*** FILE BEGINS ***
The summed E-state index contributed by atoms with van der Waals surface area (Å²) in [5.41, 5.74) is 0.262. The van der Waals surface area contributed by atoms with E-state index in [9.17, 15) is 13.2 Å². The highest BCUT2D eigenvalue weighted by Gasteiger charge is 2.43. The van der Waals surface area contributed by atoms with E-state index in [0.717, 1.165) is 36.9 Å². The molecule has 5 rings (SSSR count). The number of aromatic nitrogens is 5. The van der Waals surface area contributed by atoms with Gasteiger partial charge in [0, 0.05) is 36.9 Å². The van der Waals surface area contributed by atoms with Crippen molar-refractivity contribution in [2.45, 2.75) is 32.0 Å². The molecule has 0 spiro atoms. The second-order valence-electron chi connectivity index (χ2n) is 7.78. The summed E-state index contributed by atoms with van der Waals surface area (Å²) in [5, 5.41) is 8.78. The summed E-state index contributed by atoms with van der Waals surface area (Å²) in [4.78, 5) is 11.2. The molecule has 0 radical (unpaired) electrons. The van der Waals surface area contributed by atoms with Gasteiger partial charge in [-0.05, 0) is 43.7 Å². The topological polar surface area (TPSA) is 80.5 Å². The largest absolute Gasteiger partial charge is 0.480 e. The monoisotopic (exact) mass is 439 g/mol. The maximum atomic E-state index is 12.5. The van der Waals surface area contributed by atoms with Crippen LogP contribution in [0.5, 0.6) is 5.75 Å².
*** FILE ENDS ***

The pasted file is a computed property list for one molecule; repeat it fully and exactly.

The summed E-state index contributed by atoms with van der Waals surface area (Å²) in [5.41, 5.74) is 0.262. The van der Waals surface area contributed by atoms with E-state index in [9.17, 15) is 13.2 Å². The highest BCUT2D eigenvalue weighted by Gasteiger charge is 2.43. The van der Waals surface area contributed by atoms with E-state index in [0.717, 1.165) is 36.9 Å². The molecule has 5 rings (SSSR count). The number of aromatic nitrogens is 5. The van der Waals surface area contributed by atoms with Gasteiger partial charge in [0, 0.05) is 36.9 Å². The van der Waals surface area contributed by atoms with Crippen molar-refractivity contribution in [2.45, 2.75) is 32.0 Å². The molecule has 0 spiro atoms. The second-order valence-electron chi connectivity index (χ2n) is 7.78. The summed E-state index contributed by atoms with van der Waals surface area (Å²) in [5, 5.41) is 8.78. The summed E-state index contributed by atoms with van der Waals surface area (Å²) in [4.78, 5) is 11.2. The molecule has 0 radical (unpaired) electrons. The van der Waals surface area contributed by atoms with Gasteiger partial charge in [-0.05, 0) is 43.7 Å². The topological polar surface area (TPSA) is 80.5 Å². The largest absolute Gasteiger partial charge is 0.480 e. The monoisotopic (exact) mass is 439 g/mol. The maximum atomic E-state index is 12.5. The van der Waals surface area contributed by atoms with Crippen LogP contribution in [0.5, 0.6) is 5.75 Å².